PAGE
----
This landmark of modernism in Chicago [The Arts Club of Chicago] is now filled with so many precisely rendered fantastic landscapes; claustrophobic, psychologically coded interiors; a mise en abyme of pictures within pictures; and a menagerie of symbolically resonant household pets. Mileaf underscores the intentionality of this juxtaposition by unfolding the exhibition around a turned wood mantle evoking the vernacular interior decor of nineteenth-century Chicago, which any native Chicagoan will recognize as an “original detail” still common in local dwellings. Camouflaged in a monochrome coat of paint making it continuous with the wall, the mantle functions as an apparition of homely domesticity beneath a hovering group of the exhibition’s smaller paintings hung salon-style. Situated in view of a significant artifact of architectural modernism in Chicago—the elegant steel staircase with a travertine marble surround designed by Mies van der Rohe in 1951 and salvaged as the central feature of the building when the Club moved to its present location in 1997— the anachronism of the display crystallizes what is most striking about Mileaf ’s curatorial strategy.1 The juxtaposition of these interior features—each representing divergent genres of interior space at midcentury—appears to propose an alternative timeline of the exhibition history of the Arts Club of Chicago. In assembling an underappreciated cross section of artists, a loose grouping united by overlapping social circles and shared exhibitions or formation, as if it were a contemporary group show, she essentially recasts the Arts Club’s defining role in the history of the reception of Surrealism in Chicago as it might have been.
Please click here to read the exhibition review of A Home for Surrealism: Fantastic Painting in Midcentury Chicago, by art historian Jennifer R. Cohen in the Journal of Surrealism and the Americas. The exhibition ran at The Arts Club from June 7–August 15, 2018.
About the Journal of Surrealism and the Americas:
The Journal of Surrealism and the Americas focuses on the subject of modern European and American intellectuals’ obsession with the “New World.” This obsession—the very heart of Surrealism—extended not only to North American sites, but also to Latin America, the Caribbean, and to the numerous indigenous cultures located there. The journal invites essays that examine aspects of the actual and fantasized travel of these European and American intellectuals throughout the Americas, and their creative response to indigenous art and culture, including their anthropological and collecting activities, and their interpretations of the various geographic, political, and cultural landscapes of the Americas. We furthermore intend to investigate the interventions / negotiations / repudiations of European/American or other Surrealisms, by indigenous as well as other artists, writers and filmmakers.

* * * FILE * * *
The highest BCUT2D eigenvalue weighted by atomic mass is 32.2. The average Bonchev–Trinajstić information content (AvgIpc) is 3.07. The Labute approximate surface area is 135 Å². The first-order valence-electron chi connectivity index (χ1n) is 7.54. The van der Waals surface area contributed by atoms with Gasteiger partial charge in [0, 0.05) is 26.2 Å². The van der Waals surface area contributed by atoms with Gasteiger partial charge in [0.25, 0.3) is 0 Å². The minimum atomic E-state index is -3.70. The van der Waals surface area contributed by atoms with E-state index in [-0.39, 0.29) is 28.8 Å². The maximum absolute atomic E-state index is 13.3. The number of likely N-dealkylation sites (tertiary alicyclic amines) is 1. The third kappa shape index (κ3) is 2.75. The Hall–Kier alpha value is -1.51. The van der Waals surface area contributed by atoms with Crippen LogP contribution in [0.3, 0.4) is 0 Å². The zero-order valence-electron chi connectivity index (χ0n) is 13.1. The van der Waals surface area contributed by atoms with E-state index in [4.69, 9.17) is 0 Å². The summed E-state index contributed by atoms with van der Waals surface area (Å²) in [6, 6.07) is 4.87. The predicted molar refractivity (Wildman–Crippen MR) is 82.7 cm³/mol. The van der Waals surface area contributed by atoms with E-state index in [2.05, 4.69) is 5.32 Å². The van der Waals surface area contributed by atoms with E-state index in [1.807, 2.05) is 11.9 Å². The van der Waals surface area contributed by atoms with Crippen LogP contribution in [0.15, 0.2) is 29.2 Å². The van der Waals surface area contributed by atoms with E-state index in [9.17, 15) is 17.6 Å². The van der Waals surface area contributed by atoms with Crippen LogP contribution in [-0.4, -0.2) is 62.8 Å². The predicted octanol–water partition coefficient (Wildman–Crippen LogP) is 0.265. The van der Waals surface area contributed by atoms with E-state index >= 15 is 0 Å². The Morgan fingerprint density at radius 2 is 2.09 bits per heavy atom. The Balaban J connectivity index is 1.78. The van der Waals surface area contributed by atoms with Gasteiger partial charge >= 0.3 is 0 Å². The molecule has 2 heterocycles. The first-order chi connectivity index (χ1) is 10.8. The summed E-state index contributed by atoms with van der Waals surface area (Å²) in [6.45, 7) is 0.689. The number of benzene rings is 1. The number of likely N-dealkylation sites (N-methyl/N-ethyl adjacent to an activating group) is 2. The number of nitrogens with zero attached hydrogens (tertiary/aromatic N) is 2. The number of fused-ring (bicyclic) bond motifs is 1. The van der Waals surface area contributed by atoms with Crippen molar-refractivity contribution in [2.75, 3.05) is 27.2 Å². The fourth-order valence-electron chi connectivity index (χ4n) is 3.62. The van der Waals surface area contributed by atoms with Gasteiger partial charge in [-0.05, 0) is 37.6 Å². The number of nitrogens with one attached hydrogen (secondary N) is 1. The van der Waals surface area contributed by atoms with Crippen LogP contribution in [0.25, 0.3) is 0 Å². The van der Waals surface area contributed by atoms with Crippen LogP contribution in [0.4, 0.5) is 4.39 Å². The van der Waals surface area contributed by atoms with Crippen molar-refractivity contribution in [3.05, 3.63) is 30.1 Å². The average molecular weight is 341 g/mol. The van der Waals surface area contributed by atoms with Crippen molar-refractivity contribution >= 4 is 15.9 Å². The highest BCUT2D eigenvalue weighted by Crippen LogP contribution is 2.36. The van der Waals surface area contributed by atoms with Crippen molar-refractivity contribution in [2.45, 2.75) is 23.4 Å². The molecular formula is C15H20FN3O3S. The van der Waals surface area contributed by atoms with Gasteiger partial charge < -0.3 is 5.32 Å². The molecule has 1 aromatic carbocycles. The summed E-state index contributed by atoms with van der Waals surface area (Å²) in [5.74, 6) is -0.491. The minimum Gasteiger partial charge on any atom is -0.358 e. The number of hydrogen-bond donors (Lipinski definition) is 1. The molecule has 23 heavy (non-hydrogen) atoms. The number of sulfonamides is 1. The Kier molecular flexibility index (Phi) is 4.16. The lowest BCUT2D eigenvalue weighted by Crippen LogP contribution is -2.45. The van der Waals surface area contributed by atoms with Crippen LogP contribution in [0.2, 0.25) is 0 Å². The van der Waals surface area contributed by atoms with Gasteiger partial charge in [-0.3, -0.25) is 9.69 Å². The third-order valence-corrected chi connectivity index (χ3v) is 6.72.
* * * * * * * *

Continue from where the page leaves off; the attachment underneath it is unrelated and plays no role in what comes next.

Journalist Gary Zidek interviewed Jeremiah Hulsebos-Spofford at The Arts Club of Chicago, on the occasion of his exhibition entitled Garden Gipsoteca. The show, which includes works of cast sculpture, is the latest work commissioned by The Arts Club in our Garden Projects series. Listen here.
To learn more about Jeremiah Hulsebos-Spofford and Garden Gipsoteca, join us for an artist talk and activation on Friday, May 3rd at 6 pm. Historian Jonathan Levy will join the artist in a discussion about the role of reproduction in taste-making, value, status-signaling, and social relations. Free and open to all!
Our current exhibition, Thessia Machado: Toward the Unsound was listed in Newcity’s Art Top 5 for February, 2019.
Toward the Unsound presents sculptural works by the New York based visual artist whose practice is deeply influenced by legacies of experimental sound performance and a deep care for found technology. The exhibition includes site-specific installations, designed for the particular sonic and architectural footprint of The Arts Club. Sounding and visual works are presented together in counterpoint–each contributing to, reflecting upon, and infiltrating the other. A catalogue, designed by Sonnenzimmer, was published on the occasion of the exhibition. It features an essay by the curator Jenna Lyle and a sound appendix with studio recordings of the works in the show. We hope that you’ll stop by to look and listen!
Thessia Machado’s installations and video pieces have been exhibited in New York, London, Philadelphia, Paris, Amsterdam, Dublin, Berlin and Athens. She has been awarded residencies at Homesession, Barcelona, the NARS Foundation, NY, I-Park, MacDowell Colony, Yaddo, the Atlantic Center for the Arts, the Irish Museum of Modern Art and the Vermont Studio Center and is a recipient of fellowships from the New York Foundation for the Arts, The Experimental Television Center, The Bronx Museum, and the American Academy in Berlin. In 2017 she was a recipient of an Artists Grant from the Foundation for Contemporary Arts.
Surrealist Soirée with the Neo-Futurists at The Arts Club of Chicago
8 June 2018 | 6:00 – 8:00 p.m.